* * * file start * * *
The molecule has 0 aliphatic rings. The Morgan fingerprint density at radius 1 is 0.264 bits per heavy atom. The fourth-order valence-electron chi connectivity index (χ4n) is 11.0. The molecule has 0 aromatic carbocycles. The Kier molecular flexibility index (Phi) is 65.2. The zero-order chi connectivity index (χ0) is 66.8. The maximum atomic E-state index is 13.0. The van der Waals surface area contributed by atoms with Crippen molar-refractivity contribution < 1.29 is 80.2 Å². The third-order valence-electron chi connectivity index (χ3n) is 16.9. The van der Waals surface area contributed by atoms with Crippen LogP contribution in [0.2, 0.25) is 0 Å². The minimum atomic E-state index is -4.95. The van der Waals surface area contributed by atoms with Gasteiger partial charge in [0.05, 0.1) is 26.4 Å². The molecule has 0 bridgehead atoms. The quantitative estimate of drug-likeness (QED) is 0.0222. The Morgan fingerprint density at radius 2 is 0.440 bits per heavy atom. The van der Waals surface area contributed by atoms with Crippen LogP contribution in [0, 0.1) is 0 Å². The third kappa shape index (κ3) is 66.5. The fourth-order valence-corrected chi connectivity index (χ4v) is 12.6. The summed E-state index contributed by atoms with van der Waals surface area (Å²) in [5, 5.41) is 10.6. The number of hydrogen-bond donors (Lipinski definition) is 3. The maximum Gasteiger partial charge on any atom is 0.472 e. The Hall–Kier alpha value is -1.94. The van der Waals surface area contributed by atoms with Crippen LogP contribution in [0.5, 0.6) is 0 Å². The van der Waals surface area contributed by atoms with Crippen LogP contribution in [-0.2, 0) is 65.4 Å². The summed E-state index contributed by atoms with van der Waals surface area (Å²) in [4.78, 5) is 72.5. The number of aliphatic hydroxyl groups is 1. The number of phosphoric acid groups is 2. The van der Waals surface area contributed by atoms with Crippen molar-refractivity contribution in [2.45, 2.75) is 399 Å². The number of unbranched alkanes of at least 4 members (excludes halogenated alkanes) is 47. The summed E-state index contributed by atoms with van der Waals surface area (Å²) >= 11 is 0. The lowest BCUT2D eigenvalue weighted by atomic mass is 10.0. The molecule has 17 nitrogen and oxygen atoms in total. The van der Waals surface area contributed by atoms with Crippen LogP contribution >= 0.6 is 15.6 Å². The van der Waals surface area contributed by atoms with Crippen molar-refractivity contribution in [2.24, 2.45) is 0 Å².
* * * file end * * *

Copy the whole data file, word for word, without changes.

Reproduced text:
The molecule has 0 aliphatic rings. The Morgan fingerprint density at radius 1 is 0.264 bits per heavy atom. The fourth-order valence-electron chi connectivity index (χ4n) is 11.0. The molecule has 0 aromatic carbocycles. The Kier molecular flexibility index (Phi) is 65.2. The zero-order chi connectivity index (χ0) is 66.8. The maximum atomic E-state index is 13.0. The van der Waals surface area contributed by atoms with Crippen molar-refractivity contribution < 1.29 is 80.2 Å². The third-order valence-electron chi connectivity index (χ3n) is 16.9. The van der Waals surface area contributed by atoms with Crippen LogP contribution in [0.2, 0.25) is 0 Å². The minimum atomic E-state index is -4.95. The van der Waals surface area contributed by atoms with Gasteiger partial charge in [0.05, 0.1) is 26.4 Å². The molecule has 0 bridgehead atoms. The quantitative estimate of drug-likeness (QED) is 0.0222. The Morgan fingerprint density at radius 2 is 0.440 bits per heavy atom. The van der Waals surface area contributed by atoms with Crippen LogP contribution in [0, 0.1) is 0 Å². The third kappa shape index (κ3) is 66.5. The fourth-order valence-corrected chi connectivity index (χ4v) is 12.6. The summed E-state index contributed by atoms with van der Waals surface area (Å²) in [5, 5.41) is 10.6. The number of hydrogen-bond donors (Lipinski definition) is 3. The maximum Gasteiger partial charge on any atom is 0.472 e. The Hall–Kier alpha value is -1.94. The van der Waals surface area contributed by atoms with Crippen LogP contribution in [0.5, 0.6) is 0 Å². The van der Waals surface area contributed by atoms with Crippen LogP contribution in [-0.2, 0) is 65.4 Å². The summed E-state index contributed by atoms with van der Waals surface area (Å²) in [4.78, 5) is 72.5. The number of aliphatic hydroxyl groups is 1. The number of phosphoric acid groups is 2. The van der Waals surface area contributed by atoms with Crippen molar-refractivity contribution in [2.45, 2.75) is 399 Å². The number of unbranched alkanes of at least 4 members (excludes halogenated alkanes) is 47. The summed E-state index contributed by atoms with van der Waals surface area (Å²) >= 11 is 0. The lowest BCUT2D eigenvalue weighted by atomic mass is 10.0. The molecule has 17 nitrogen and oxygen atoms in total. The van der Waals surface area contributed by atoms with Crippen LogP contribution >= 0.6 is 15.6 Å². The van der Waals surface area contributed by atoms with Crippen molar-refractivity contribution in [2.24, 2.45) is 0 Å².